Aboriginal high school students from School District 70 could soon benefit from a program sponsored by former Canadian prime minister Paul Martin.
Called the Aboriginal Youth Entrepreneurship Program, the initiative encourages aboriginal youth to attend school and develop skills to succeed in school, college/university and the workplace.
Superintendent Cam Pinkerton told trustees on March 13 that talks between officials from SD 70, Nuu-chah-nulth Tribal Council and Alberni District Secondary School and Martin officials took place recently.
“The message we got was “yes — we want SD 70 to be part of this,” Pinkerton said, adding that the talks were preliminary. They are examining a five-year commitment.
If granted, the course would be taught as a class at high school and would be open to aboriginal students in Grade 11-12.
SD 70 would contribute 0.5 teaching time, which equates to $20,000, Pinkerton said. The Martin Initiative would contribute material based on Ontario Senior Business Studies curriculum, guest speakers, mentors and field trips.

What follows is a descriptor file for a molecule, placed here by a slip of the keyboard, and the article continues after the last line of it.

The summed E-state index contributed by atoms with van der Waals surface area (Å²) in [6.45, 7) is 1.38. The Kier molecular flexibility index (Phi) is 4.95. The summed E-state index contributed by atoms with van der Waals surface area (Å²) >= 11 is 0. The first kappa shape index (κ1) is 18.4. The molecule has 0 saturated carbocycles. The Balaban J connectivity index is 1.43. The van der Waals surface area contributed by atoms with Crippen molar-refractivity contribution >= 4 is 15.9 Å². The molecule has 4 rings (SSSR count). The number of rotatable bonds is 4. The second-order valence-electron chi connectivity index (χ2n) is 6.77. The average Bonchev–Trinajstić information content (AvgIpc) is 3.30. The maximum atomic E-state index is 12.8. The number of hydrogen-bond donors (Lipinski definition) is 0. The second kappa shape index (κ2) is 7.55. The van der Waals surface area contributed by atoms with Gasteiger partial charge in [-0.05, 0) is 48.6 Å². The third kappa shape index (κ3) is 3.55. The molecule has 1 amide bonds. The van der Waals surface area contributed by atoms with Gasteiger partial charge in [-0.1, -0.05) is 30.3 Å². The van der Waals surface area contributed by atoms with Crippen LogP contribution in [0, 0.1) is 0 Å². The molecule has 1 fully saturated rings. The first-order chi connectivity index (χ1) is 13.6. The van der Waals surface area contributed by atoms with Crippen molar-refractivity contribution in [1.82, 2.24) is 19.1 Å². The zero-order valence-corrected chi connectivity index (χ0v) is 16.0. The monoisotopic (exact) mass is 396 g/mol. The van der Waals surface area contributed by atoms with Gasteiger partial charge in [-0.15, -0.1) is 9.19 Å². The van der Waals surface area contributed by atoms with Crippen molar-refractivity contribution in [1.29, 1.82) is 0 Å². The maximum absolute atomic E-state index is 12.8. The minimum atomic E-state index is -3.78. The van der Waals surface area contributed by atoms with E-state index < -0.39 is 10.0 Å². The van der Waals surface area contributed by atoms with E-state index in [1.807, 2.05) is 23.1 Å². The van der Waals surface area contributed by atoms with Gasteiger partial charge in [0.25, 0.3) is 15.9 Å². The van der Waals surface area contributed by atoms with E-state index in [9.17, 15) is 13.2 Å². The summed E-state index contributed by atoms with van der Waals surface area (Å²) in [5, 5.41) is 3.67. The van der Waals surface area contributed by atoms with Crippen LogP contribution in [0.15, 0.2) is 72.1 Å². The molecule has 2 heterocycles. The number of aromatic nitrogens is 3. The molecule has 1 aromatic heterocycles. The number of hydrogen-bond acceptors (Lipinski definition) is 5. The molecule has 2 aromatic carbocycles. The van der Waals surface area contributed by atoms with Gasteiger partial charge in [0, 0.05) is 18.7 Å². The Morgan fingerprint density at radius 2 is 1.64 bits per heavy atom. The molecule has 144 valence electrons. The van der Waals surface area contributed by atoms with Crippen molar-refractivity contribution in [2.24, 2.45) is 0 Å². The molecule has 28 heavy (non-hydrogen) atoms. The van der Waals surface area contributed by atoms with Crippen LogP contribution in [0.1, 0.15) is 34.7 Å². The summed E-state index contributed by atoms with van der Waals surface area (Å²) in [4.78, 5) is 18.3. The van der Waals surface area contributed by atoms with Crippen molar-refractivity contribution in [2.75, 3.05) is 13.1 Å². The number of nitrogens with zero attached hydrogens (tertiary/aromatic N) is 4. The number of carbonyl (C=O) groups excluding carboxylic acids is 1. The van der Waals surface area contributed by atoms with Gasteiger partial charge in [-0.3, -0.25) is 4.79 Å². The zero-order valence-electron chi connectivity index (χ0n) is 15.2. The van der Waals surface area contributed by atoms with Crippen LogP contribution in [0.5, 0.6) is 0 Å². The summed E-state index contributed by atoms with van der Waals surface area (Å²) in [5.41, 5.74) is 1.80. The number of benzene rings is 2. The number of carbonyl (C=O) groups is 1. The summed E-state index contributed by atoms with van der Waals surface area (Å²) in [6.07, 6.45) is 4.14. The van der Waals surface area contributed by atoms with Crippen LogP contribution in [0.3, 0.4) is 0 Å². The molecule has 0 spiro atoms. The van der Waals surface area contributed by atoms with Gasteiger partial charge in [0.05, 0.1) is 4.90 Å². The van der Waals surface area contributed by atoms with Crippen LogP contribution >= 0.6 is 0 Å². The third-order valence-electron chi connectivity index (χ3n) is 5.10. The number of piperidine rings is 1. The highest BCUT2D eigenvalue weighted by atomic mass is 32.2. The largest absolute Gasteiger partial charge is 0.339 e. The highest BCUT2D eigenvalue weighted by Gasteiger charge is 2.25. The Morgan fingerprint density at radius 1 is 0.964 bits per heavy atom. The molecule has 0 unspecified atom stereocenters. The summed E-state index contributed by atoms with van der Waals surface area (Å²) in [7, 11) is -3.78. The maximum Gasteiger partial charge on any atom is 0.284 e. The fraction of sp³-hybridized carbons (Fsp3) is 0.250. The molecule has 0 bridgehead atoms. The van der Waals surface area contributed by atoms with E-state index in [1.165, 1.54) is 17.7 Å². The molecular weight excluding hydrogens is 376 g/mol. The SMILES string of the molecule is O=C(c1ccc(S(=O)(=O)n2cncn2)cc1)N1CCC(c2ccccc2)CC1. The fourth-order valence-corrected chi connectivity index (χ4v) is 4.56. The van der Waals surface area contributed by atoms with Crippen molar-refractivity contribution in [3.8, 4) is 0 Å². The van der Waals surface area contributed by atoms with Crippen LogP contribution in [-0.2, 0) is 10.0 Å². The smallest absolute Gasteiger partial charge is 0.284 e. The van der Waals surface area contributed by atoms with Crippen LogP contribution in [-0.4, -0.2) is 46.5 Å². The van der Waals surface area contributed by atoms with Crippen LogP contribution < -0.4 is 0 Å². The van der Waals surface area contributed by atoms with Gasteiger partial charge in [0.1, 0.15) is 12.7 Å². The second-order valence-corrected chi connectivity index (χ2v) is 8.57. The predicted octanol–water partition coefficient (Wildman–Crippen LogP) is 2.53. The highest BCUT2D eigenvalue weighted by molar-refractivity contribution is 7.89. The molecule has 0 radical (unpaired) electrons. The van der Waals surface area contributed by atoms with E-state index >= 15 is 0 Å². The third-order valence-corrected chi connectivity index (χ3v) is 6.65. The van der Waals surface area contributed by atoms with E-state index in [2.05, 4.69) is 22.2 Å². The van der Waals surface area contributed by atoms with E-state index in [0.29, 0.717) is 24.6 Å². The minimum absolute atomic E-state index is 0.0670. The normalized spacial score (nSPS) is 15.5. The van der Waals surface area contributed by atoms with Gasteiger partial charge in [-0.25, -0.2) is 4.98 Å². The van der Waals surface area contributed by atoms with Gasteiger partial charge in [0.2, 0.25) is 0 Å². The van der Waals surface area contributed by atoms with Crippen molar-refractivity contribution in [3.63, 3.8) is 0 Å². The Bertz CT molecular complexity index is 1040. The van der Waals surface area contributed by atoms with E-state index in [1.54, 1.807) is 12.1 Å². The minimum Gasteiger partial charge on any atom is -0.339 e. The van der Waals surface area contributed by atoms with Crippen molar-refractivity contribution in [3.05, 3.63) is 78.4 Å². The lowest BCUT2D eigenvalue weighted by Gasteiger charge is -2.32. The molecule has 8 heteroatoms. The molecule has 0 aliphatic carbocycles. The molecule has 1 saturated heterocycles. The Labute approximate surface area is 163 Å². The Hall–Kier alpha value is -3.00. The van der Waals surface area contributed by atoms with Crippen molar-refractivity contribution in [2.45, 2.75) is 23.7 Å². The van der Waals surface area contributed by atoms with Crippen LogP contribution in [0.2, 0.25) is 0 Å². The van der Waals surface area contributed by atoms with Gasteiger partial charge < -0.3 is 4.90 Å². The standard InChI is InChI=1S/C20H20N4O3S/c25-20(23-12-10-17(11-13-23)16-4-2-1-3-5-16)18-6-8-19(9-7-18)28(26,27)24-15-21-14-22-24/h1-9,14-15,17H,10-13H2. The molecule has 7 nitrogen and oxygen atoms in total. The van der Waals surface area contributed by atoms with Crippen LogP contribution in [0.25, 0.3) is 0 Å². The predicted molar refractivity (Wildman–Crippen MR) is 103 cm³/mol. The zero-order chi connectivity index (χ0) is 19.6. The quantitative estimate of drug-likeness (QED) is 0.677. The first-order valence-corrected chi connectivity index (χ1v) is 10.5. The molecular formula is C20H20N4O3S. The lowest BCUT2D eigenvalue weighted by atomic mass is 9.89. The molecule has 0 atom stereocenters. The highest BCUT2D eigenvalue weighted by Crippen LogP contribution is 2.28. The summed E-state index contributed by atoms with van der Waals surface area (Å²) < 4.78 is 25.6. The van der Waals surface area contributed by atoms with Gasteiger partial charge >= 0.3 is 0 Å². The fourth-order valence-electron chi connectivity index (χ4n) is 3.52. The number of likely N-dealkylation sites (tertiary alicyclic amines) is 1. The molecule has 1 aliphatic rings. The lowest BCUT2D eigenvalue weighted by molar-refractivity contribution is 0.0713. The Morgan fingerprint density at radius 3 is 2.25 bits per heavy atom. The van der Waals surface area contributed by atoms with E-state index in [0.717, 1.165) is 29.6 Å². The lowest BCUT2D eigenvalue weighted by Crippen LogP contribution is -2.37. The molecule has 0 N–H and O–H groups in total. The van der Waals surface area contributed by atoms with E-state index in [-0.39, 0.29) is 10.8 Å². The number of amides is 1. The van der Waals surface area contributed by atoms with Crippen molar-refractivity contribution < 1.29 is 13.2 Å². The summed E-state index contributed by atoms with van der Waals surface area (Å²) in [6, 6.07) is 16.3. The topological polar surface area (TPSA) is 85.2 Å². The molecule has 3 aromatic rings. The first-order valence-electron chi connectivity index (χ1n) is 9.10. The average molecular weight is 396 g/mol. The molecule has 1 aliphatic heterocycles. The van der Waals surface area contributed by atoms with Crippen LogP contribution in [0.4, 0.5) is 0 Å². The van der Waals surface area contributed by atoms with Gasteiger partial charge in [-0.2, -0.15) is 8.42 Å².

Throughout the term, students would learn how to create a product or service-based business, as well as how to manage micro financing the initiative provides.
An official from Martin’s office confirmed that discussions with SD 70 have taken place. “But this is nowhere near a done deal, we have a long way to go yet.”
There are 1,060 fulltime equivalent aboriginal students within SD 70 between Port Alberni and the West Coast. Between 250-260 aboriginal students attend ADSS.
Martin started the aboriginal initiative in 2006 along with an aboriginal entrepreneurial development fund. The program operates in six provinces, with two programs operating in B.C.